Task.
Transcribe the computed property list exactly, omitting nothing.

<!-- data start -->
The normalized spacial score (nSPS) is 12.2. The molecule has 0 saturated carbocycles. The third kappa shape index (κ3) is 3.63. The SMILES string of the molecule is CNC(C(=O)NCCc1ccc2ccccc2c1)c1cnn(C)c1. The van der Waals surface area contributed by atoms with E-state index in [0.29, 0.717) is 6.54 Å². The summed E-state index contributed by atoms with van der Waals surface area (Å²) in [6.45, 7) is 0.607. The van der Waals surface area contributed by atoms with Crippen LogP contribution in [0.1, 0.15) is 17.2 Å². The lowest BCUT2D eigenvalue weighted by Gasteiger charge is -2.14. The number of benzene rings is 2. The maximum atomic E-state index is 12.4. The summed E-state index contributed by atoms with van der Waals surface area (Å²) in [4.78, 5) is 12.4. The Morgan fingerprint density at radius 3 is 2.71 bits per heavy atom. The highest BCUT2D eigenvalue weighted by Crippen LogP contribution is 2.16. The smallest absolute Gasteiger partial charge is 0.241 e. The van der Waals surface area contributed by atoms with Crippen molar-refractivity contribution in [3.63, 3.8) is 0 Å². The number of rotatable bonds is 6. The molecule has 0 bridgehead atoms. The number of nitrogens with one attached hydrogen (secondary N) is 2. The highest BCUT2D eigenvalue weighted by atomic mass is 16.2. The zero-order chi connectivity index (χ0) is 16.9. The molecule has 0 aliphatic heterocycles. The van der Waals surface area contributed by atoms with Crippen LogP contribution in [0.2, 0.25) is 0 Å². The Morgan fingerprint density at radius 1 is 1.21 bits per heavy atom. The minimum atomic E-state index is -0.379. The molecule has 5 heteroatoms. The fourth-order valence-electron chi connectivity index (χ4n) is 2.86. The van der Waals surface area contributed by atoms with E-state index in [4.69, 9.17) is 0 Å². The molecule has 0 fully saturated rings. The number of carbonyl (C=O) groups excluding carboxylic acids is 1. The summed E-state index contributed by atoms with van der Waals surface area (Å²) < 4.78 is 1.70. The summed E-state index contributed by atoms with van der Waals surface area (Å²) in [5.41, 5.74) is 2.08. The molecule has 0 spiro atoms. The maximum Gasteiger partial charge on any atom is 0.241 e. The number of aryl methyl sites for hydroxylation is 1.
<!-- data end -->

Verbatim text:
The normalized spacial score (nSPS) is 12.2. The molecule has 0 saturated carbocycles. The third kappa shape index (κ3) is 3.63. The SMILES string of the molecule is CNC(C(=O)NCCc1ccc2ccccc2c1)c1cnn(C)c1. The van der Waals surface area contributed by atoms with E-state index in [0.29, 0.717) is 6.54 Å². The summed E-state index contributed by atoms with van der Waals surface area (Å²) in [6.45, 7) is 0.607. The van der Waals surface area contributed by atoms with Crippen LogP contribution in [0.1, 0.15) is 17.2 Å². The lowest BCUT2D eigenvalue weighted by Gasteiger charge is -2.14. The number of benzene rings is 2. The maximum atomic E-state index is 12.4. The summed E-state index contributed by atoms with van der Waals surface area (Å²) in [4.78, 5) is 12.4. The Morgan fingerprint density at radius 3 is 2.71 bits per heavy atom. The highest BCUT2D eigenvalue weighted by Crippen LogP contribution is 2.16. The smallest absolute Gasteiger partial charge is 0.241 e. The van der Waals surface area contributed by atoms with Crippen molar-refractivity contribution in [3.63, 3.8) is 0 Å². The number of rotatable bonds is 6. The molecule has 0 bridgehead atoms. The number of nitrogens with one attached hydrogen (secondary N) is 2. The highest BCUT2D eigenvalue weighted by atomic mass is 16.2. The zero-order chi connectivity index (χ0) is 16.9. The molecule has 0 aliphatic heterocycles. The van der Waals surface area contributed by atoms with Crippen LogP contribution in [0.2, 0.25) is 0 Å². The Morgan fingerprint density at radius 1 is 1.21 bits per heavy atom. The minimum atomic E-state index is -0.379. The molecule has 5 heteroatoms. The fourth-order valence-electron chi connectivity index (χ4n) is 2.86. The van der Waals surface area contributed by atoms with E-state index in [4.69, 9.17) is 0 Å². The molecule has 0 fully saturated rings. The number of carbonyl (C=O) groups excluding carboxylic acids is 1. The summed E-state index contributed by atoms with van der Waals surface area (Å²) < 4.78 is 1.70. The summed E-state index contributed by atoms with van der Waals surface area (Å²) in [5.41, 5.74) is 2.08. The molecule has 0 spiro atoms. The maximum Gasteiger partial charge on any atom is 0.241 e. The number of aryl methyl sites for hydroxylation is 1.